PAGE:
OK, so maybe I have a one track mind.

Nevertheless, it is completely illogical that a vagina is masculine - un vagin. I discovered this after saying ma vagine in class or in rehearsal and got the most quizzical looks in return.

In any case, I am now dancing naked in front of strangers with my finger in my vagina. Scanning the curves of my cunt while riding the curves of space with my imperfect body

Sunday, February 17, 2008

Bretagne, aah....




Today, after spending three hours in bed watching the sun come in through my window while listening to Le Peuple de L'herbe (Stephen Thompson says I have the musical tastes of a teenage boy), I went to the market with Éliane and bought flowers for my room.

Later, Éliane came over and we made Kig Ar Farz for dinner. While it was cooking, she drove us to Argenton (I think that's what it's called. I have a memory of exactly 2 seconds when it comes to names of places here) to look at the sea at sunset because Jesse who is leaving tomorrow, had not seen the ocean since he got here a week ago, ensconced as he was in a dark theatre with the rest of us while the sun shone magnificently outside.

We drove home through a bunch of way-too-charming villages to eat the Kig Ar Farz, which is essentially a pot-au-feu with a giant buckwheat dumpling cooked in a cheesecloth bag. Very exotic. Very delicious. I think I might have a heart attack tonight though.

Monday, February 11, 2008

Body-Scan

I have many secret (I guess now, not so secret) titles for the piece. Such as,
"We are Men and Women from the New World, Can You Handle It?"
Also, secret slogans for the merchandising efforts:
"S(h)way the feng"
"Gong the qi"
"Scan the Body"

Today, the secret title is, "I disagree with you, George Skalkogiannis"

George, out of one of his little pieces of paper that he carried in his wallet, would say that a conversation wasn't a conversation if there wasn't a promise or an agreement (or in George's case, a contract) made at the end of it.

Today, it occurred to us that what we are proposing is that a conversation is just being together, with need for neither a subject nor a promise. Also, how do we speak with all whole beings, not just with our hard heads.

Difficult to do in real life. As usual. Art is so much easier than real life.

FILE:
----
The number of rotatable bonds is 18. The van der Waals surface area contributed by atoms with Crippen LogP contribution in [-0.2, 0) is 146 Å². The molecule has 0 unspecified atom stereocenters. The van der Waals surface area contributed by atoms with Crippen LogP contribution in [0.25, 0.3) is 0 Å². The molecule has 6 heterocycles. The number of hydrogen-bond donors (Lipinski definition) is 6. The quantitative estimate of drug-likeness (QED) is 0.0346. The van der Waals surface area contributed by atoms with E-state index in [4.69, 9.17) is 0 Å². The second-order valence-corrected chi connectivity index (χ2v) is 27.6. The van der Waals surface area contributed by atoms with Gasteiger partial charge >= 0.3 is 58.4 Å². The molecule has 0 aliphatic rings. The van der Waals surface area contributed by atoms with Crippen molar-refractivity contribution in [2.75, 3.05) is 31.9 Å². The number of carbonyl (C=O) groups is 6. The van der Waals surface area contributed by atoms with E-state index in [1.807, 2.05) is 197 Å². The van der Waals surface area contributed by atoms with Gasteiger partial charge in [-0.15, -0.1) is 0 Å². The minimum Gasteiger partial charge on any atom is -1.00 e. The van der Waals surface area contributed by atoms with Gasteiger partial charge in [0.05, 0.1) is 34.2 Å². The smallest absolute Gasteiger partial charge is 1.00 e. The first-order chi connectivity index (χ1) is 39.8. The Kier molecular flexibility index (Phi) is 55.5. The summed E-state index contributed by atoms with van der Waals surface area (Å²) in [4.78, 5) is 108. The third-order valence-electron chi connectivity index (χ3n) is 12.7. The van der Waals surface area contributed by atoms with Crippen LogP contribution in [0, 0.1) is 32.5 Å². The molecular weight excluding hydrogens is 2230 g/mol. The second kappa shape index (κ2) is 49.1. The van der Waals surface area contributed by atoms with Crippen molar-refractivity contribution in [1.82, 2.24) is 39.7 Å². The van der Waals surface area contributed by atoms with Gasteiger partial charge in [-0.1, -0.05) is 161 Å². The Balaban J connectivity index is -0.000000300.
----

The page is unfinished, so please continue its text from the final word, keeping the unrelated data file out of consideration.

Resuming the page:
Friday, February 8, 2008

Brest

There is less dogshit in Brest.

We - the Quartz and I - have made peace over the fact that they got the wrong Asian woman. It wasn't difficult because there is goodwill all around.

Everyday, we all have lunch together. This is quite remarkable - as ML would say, a love-boat.

On Sunday I am going to cook chicken curry and nasi kunyit for a big kenduri to celebrate the year of the rat plus birthdays of Aquarians present and absent.

Thursday, February 7, 2008

language, space and time #2

Philippe Dupeyroux, who is French but has lived 15 years in Québéc (and yet has not tasted poutine because he says the idea of it is "indécent") says "tabarnac!" every 5 minutes, which is more often than I have heard from the 2 Québécois amongst us, Benoît and Yannick, put together. But now that he has been here two weeks, he is starting to sound french again, apparently.

When Benoît and Yannick get into a conversation I seem to no longer understand any french. This is dangerous because Benoît and I have numerous conversations in the piece in which we try to have an authentic conversation that comes out of the moment. Yesterday, he said something about ça prend la longue durée. I said, quoi? du riz? He started laughing. I said, ah, de rire!, knowing full well, that that was not at all what he said. But we were both having an hysterical fit and were connected, anyhow, in a conversation in which the words did not matter and there was no subject.

The other night I spent 3 hours on the phone with my amie ML. Almost as much as the joy of rediscovering each other was also the joy of falling into a language that I hadn't spoken for 4 years or more. The rhythms, the accents, the many languages that populate the conversation. I felt my body relax into a sense of home that was not of geography but of sound.

Tuesday, February 5, 2008

blogging and dancing

May Lyn says reading my blog makes her feel dirty, brings out the voyeur in her. We had been talking about private spaces, public spaces, private faces, public faces.

It occurs to me that while this blog is about dancing, it also is like dancing. To dance is to constantly negotiate between the eros of the sacred dance with your god and the pornography of being watched. Except in dance, there is no blank screen to engage with; you have only your imperfect body, your imperfect desires.